Over the past few months we’ve reviewed most of the best TVs on the market. Here we summarize which you should buy next and why. All of these are 4k Ultra High Definition TVs which support High Dynamic Range (unless otherwise stated). They will last you for years. All prices listed are for the 55-inch variants for the sake of comparison and also because it represents both a “sweet spot” price point and size.
An easy choice that will be surprising to many. Hisense came from nowhere and didn’t just produce one of the very best performing 4K HDR UHD TVs on the entire market but also one of the cheapest. Picture quality is superb and its Opera-based operating system makes it easy to use. It’s an LED LCD TV at its heart but contrast performance is some of the best we’ve seen as is upscaling ability and colour reproduction. It’s just a shame that Hisense decided not to sell their curved variants this year. Hisense changed the game with its ULED range and the big boys will be worried. Full review here.
These TVs are very expensive but you don’t have to know much about televisions to see why. OLED is a technology where electronics light up organic molecules to the produce the image. This doesn’t just mean that the colours produced are jaw dropping but they sit atop a sea of true blacks producing the very best contrast. When the best quality content is used (HD television, Blu-ray, Netflix HD and 4K) there’s no better picture to be had. However, if you watch lots of low-resolution Free-To-Air or cable TV you’ll be disappointed with the mediocre upscaling – objects are surrounded by jaded edges and moving objects turn into a pixelated mess. Still the WebOS operating system makes it easy to use and panels can be flat or curved. If money is no object you should probably buy one of these. But it’s a flawed gem. Full review here.
A price drop has pushed the X9300D series above its slightly-lesser X8500D series sibling in our list. Contrast is very good and colours can rival the best on the market – but you may have to play around with the settings sometimes. It offers some of the very best upscaling performance on the market and the Android TV operating system is the easiest to use and most powerful of all. There’s hardly anything between it and the Hisense… except for the massive price difference. Full review here.
Samsung pushes its Series 9 TV at bright, Aussie homes for a reason – these TVs do get bright and their colours know how to jump off the screen (thanks to its Quantum Dot technology). Also, the curved screens can help fend off reflections. But this all comes at a cost – contrast isn’t that great as blacks get washed out noticeably more than the competition. Also, Samsung’s upscaling is like LG’s: mediocre – expect lots of artefacts surrounding objects in low-resolution content. Samsung’s own Tizen operating system is easy to use but has limited features and apps. However, these TVs are great for sport (at high resolution) where Samsung’s Sport Mode transforms the sound to make you feel like you’re there and image processing foibles make everything look very realistic. However, with better all-round performance and lower prices elsewhere, it comes across as overpriced. The curved screen variant will prove more attractive to some (at this price), though. Full review here.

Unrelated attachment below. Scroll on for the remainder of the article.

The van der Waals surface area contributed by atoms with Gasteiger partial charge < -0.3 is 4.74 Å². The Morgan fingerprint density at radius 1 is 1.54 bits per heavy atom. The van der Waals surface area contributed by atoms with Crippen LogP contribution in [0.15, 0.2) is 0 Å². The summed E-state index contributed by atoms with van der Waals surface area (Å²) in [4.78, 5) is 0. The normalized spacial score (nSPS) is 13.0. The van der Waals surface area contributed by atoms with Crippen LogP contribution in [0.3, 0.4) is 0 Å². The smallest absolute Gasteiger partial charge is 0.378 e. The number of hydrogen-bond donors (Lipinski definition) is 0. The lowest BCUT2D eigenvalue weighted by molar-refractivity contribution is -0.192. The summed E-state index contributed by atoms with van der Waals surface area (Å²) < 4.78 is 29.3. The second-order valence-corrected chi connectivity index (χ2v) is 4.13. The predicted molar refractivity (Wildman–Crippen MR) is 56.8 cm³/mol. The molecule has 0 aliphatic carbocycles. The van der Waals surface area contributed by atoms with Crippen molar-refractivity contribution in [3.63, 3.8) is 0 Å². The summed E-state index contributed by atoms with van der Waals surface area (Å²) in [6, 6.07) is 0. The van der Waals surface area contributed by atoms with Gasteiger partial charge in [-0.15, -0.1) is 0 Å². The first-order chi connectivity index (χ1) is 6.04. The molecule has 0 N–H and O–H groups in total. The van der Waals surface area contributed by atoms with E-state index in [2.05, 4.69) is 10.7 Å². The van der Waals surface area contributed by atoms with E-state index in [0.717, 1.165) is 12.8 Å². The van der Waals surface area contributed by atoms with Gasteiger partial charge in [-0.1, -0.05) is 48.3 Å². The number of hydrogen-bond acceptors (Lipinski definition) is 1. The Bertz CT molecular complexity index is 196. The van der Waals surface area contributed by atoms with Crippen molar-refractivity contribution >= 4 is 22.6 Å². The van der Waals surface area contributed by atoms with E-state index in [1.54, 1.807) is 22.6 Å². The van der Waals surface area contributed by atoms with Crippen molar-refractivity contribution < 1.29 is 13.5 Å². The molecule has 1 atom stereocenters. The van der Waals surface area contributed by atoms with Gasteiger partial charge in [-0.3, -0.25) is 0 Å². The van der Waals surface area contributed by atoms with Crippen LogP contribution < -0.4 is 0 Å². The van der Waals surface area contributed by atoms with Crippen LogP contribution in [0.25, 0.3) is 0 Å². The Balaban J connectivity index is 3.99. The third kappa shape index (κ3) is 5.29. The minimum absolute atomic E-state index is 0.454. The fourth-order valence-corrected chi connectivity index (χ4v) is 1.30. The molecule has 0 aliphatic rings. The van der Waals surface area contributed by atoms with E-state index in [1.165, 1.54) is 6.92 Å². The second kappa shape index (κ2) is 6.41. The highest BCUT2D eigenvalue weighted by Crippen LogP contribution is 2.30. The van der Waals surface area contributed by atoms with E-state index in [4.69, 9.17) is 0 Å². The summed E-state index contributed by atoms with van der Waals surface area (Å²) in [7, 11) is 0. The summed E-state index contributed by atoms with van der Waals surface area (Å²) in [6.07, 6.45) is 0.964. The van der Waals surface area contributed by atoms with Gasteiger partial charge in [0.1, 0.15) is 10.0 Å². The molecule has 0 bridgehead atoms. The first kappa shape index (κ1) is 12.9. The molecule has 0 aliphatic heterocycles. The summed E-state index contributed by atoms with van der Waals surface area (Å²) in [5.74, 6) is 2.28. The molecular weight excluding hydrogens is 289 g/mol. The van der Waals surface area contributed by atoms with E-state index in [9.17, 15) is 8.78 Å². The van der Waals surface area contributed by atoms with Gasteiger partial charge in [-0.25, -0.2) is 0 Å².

Sony’s TVs have always impressed us: contrast is generally good, colours are good and upscaling is the best in the business which is important in the real world of TV watching – not all content is 4K HDR. The X8500D series is thought to be based upon last-year’s Sony panel which isn’t quite as good as the newer Sony X9300D series, but not by much and it’s a bit cheaper. The Android TV operating system is also the best in the business. Full review here.
You’ll get better colour performance elsewhere but few people would complain with what’s on offer here. Quality is generally good although upscaling is poor (there’s no HDR either). Quite simply, flat screen Series 7 TVs generally get blown away by Hisense Series 7 TVs. Why is this here? Simple – you won’t get a decent curved TV cheaper than this. Full review here.
We could have padded our list out with lesser and older models but right now, that wouldn’t help anyone. For instance, we reviewed the $1325 TCL C1 Curved QUHD 4K Smart TV and $1695 Samsung Series 6 TVs but, frankly, you’d be silly to buy them with the Hisense around. Samsung’s Series 8 TVs aren’t cheap and only slightly-cheaper than Series 9 TVs – we don’t see the point.
We do know that Sony plans to launch its new “Super Premium” Bravia ZD9 TVs soon but they’ll be very expensive. We can’t imagine they’ll perform badly though.
We’d also like to see where Panasonic’s latest Vieras sit in our list but we’re struggling to source a review unit. Experience tells us it should be at number 3 to 6 though. Check back later.
Also worth considering are Home Theatre projectors. We recently saw Epson’s new range demonstrated at their launch event. We’re not convinced they’ll replace TVs just yet, but for some home layouts they could be very attractive. We look forward to testing them.
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